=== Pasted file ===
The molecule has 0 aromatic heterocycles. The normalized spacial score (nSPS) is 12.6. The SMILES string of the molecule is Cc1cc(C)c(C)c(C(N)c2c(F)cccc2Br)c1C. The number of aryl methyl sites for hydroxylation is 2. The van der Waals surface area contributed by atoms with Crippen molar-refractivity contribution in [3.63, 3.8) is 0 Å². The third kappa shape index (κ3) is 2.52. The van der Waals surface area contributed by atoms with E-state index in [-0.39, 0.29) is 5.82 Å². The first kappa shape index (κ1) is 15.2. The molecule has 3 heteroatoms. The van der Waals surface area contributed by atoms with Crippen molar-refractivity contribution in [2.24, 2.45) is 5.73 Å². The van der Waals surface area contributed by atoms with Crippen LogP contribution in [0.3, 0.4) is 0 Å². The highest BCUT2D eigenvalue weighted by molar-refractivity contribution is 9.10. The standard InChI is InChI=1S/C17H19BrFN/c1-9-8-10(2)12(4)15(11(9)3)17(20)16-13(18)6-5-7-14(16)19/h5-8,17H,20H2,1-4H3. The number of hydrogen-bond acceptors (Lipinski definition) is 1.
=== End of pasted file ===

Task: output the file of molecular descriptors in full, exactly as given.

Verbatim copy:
The molecule has 0 aromatic heterocycles. The normalized spacial score (nSPS) is 12.6. The SMILES string of the molecule is Cc1cc(C)c(C)c(C(N)c2c(F)cccc2Br)c1C. The number of aryl methyl sites for hydroxylation is 2. The van der Waals surface area contributed by atoms with Crippen molar-refractivity contribution in [3.63, 3.8) is 0 Å². The third kappa shape index (κ3) is 2.52. The van der Waals surface area contributed by atoms with E-state index in [-0.39, 0.29) is 5.82 Å². The first kappa shape index (κ1) is 15.2. The molecule has 3 heteroatoms. The van der Waals surface area contributed by atoms with Crippen molar-refractivity contribution in [2.24, 2.45) is 5.73 Å². The van der Waals surface area contributed by atoms with Crippen LogP contribution in [0.3, 0.4) is 0 Å². The highest BCUT2D eigenvalue weighted by molar-refractivity contribution is 9.10. The standard InChI is InChI=1S/C17H19BrFN/c1-9-8-10(2)12(4)15(11(9)3)17(20)16-13(18)6-5-7-14(16)19/h5-8,17H,20H2,1-4H3. The number of hydrogen-bond acceptors (Lipinski definition) is 1.